|"Google Experiments" vs. "Google Website Optimizer"|
| 6:25 pm on Jul 3, 2012 (gmt 0)|
I must say, as a long time fan/user of Google Website Optimizer (GWO), I'm extremely disappointed Google is gettind rid of it and replacing it with Google Experiments.
Since we are being forced on the transition, I did a test experiment with Google Experiments. The biggest drawback I found was the added tracking that they attach to the end of a URL. So for example, if I set up an experiment on http://example.com/index.html and http://example.com/index-b.html , when I visit example.com in my browser it could appear as...
This change in URL is enough to throw off some visitors and adds an extra variable, making it impossible to get true split testing.
With Google Website Optimizer, you were able to setup a multivariate experiment that wouldn't change the URL. I could set up an experiment for http://example.com/index.html, put the code from http://example.com/index-b.html in GWO, then, every time I visited my site it would come up as http://example.com/index.html, showing both versions of the page under that one URL.
The next obvious complaint is not having Multivariate experiments. This was invaluable when trying to test multiple things on a page at the same time. With Google Experiments, this lost feature limits our options of what we can do in testing.
Finally, it says in my Google Analytics account that experiments are limited to 3 months. I've had many experiments that take longer than 3 months for Google to declare a winner. While most of my experiments do finish in under 3 months, this is just another thing I have to worry about if I want to do testing with Google Experiments.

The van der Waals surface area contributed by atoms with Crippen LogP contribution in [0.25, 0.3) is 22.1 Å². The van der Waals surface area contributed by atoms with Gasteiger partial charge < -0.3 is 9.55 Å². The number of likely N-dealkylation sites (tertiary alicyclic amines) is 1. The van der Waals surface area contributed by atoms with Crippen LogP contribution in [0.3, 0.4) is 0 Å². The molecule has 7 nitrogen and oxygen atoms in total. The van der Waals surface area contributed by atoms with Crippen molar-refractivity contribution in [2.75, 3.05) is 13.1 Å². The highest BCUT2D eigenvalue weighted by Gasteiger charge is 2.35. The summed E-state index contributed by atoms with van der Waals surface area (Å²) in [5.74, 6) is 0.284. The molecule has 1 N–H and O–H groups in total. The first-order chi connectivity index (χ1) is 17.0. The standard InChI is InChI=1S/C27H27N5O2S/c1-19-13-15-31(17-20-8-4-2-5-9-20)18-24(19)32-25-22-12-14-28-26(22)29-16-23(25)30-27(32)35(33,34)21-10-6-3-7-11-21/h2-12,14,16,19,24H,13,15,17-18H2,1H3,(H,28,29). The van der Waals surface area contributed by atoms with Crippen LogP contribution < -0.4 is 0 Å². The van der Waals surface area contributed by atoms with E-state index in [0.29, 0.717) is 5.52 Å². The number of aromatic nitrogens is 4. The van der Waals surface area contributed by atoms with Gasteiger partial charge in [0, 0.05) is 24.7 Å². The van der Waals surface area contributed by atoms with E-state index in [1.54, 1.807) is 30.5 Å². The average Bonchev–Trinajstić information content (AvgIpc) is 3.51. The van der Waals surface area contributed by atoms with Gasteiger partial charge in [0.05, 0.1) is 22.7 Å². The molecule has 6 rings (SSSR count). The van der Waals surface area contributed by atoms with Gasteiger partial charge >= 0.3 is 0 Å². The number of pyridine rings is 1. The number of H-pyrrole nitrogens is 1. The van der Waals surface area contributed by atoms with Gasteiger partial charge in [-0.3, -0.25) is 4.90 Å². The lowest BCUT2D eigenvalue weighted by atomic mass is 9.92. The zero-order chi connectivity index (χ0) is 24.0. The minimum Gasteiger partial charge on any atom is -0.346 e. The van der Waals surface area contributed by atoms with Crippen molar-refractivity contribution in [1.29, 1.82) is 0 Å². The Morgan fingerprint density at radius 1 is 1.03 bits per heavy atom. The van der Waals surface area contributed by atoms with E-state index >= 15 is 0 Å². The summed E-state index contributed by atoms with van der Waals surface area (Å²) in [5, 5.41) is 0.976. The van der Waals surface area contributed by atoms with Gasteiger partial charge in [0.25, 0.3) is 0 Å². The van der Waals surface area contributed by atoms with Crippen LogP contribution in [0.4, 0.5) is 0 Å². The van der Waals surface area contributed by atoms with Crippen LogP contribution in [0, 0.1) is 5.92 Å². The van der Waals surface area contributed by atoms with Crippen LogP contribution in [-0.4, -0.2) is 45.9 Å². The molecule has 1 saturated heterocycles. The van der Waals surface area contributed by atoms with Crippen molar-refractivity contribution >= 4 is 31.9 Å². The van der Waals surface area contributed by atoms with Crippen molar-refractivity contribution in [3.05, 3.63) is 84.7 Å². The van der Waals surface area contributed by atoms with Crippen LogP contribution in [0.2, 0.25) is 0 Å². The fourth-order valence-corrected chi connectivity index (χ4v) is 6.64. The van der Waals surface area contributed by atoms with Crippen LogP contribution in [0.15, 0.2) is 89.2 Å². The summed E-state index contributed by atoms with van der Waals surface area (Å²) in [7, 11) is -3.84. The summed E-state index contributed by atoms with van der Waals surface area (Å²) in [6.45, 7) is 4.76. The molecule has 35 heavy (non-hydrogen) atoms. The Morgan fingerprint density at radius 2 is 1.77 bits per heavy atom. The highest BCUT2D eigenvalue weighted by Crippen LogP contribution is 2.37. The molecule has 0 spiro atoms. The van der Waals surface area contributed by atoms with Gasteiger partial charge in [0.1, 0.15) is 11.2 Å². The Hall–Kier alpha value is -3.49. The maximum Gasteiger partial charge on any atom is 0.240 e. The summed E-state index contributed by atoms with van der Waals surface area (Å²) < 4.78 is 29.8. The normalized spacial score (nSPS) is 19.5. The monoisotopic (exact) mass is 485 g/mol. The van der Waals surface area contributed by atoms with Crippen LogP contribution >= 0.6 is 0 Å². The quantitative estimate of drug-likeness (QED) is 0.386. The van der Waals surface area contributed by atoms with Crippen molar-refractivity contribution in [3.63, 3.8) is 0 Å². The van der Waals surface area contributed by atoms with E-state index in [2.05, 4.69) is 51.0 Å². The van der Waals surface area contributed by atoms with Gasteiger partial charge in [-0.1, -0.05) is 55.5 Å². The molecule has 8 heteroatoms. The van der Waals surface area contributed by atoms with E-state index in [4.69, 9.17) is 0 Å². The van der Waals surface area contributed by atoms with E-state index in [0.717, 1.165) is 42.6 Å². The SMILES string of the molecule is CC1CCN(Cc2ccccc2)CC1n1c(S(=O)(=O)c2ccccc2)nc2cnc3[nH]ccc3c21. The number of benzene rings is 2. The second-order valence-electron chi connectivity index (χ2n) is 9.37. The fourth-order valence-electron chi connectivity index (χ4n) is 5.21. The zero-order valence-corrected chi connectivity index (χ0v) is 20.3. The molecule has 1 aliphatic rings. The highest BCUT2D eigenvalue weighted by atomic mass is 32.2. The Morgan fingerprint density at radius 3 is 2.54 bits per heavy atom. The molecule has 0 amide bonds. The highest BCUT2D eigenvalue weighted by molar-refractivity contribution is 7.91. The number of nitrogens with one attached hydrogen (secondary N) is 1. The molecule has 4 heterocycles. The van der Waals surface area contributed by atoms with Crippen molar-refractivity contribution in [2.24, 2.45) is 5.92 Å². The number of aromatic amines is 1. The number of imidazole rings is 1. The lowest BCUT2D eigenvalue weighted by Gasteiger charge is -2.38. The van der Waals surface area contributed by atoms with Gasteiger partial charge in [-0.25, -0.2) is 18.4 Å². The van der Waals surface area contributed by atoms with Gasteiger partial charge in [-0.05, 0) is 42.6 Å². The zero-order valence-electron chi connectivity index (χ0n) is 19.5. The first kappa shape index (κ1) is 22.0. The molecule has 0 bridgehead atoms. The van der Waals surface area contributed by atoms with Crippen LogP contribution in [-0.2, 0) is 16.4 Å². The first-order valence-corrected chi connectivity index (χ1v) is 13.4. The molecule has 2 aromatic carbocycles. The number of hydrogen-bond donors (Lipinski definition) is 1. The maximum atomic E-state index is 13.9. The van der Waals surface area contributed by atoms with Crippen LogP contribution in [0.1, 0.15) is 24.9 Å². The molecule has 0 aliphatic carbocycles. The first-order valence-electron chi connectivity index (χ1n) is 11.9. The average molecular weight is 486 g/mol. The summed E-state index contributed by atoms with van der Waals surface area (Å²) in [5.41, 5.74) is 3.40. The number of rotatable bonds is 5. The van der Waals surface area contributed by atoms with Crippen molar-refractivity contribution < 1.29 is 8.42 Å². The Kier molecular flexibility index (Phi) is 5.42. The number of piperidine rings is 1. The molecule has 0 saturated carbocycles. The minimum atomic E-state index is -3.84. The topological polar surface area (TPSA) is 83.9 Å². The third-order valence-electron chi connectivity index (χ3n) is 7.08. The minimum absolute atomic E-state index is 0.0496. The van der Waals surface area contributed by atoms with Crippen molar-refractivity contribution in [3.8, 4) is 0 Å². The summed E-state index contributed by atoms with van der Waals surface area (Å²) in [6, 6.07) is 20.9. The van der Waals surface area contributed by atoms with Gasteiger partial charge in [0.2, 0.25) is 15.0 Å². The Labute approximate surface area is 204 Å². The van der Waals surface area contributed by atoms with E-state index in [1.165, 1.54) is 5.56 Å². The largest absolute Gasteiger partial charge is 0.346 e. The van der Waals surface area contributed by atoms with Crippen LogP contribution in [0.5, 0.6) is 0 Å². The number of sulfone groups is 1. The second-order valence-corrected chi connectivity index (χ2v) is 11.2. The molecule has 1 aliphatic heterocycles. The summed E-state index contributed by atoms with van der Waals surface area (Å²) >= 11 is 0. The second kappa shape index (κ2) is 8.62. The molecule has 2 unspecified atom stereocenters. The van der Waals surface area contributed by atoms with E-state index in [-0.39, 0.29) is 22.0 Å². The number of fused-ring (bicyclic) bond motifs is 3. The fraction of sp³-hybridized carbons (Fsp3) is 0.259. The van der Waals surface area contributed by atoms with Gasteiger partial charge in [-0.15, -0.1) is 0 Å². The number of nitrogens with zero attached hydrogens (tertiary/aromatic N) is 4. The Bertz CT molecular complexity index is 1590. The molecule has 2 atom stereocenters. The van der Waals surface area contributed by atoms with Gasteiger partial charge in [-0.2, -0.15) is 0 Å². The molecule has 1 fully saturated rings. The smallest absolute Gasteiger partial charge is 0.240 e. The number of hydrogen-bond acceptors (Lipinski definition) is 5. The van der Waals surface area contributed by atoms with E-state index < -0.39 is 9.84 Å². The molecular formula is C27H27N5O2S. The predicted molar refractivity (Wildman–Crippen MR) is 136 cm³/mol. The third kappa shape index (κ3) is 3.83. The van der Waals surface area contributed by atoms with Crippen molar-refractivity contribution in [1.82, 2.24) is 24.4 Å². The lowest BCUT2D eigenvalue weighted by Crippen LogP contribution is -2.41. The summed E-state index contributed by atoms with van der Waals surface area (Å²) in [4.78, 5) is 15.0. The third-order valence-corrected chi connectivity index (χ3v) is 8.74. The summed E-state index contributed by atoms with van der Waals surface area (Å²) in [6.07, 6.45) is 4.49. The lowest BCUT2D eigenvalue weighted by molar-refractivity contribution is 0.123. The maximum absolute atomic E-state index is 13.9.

What do you think, do you share or oppose my complaints?
[edited by: tedster at 9:42 pm (utc) on Jul 3, 2012]
[edit reason] switch to example.com [/edit]
| 12:31 am on Jul 4, 2012 (gmt 0)|
No doubt in my mind, if you are concerned about the url change affecting your test results, you are ready for something more intensive to do multivariate testing.
Here's one thing I would do - first use (or program) analytics that measures browser data - the kind where you can see how people scroll around your page, how long they stop in any given section and so on.
| 2:36 pm on Jul 6, 2012 (gmt 0)|
Thanks for the reply, Tedster. Yes, we use Clicktale and other software... "the kind where you can see how people scroll around your page, how long they stop in any given section and so on." I totally agree, Clicktale can indeed give ideas on how to improve the page, which you then split-test to large numbers.
But with ab/split testing, we might test anything, from an idea that's as simple as improving an image, or something as major as a totally new presentation of a page. These types of changes can't be handled by Clicktale-type of software.
And re the "url change affecting your test results", my boss is rather anal about eliminating ANY variable that can distract. While it doesn't make a difference when you "luck" into a 20% conversion rate improvement, we usually test to high numbers in order to be sure of a 2% increase in sales. If only 1/50 people notice the URL difference, we're not sure what that distraction means.
One final note, I'm kind of surprised there aren't more people who are actually bothered by this. The loss of multivariate is a big loss, the URL change is a step backward in sophistication and anything else important that I've noted.
Does anyone actually use GWO much and if so, have you compared GWO to the new Google Experiments?
| 2:47 pm on Jul 6, 2012 (gmt 0)|
|...is a step backward in sophistication |
This seems to be a common factor in all of the recent Google product "upgrades" from WMT to Analytics and others.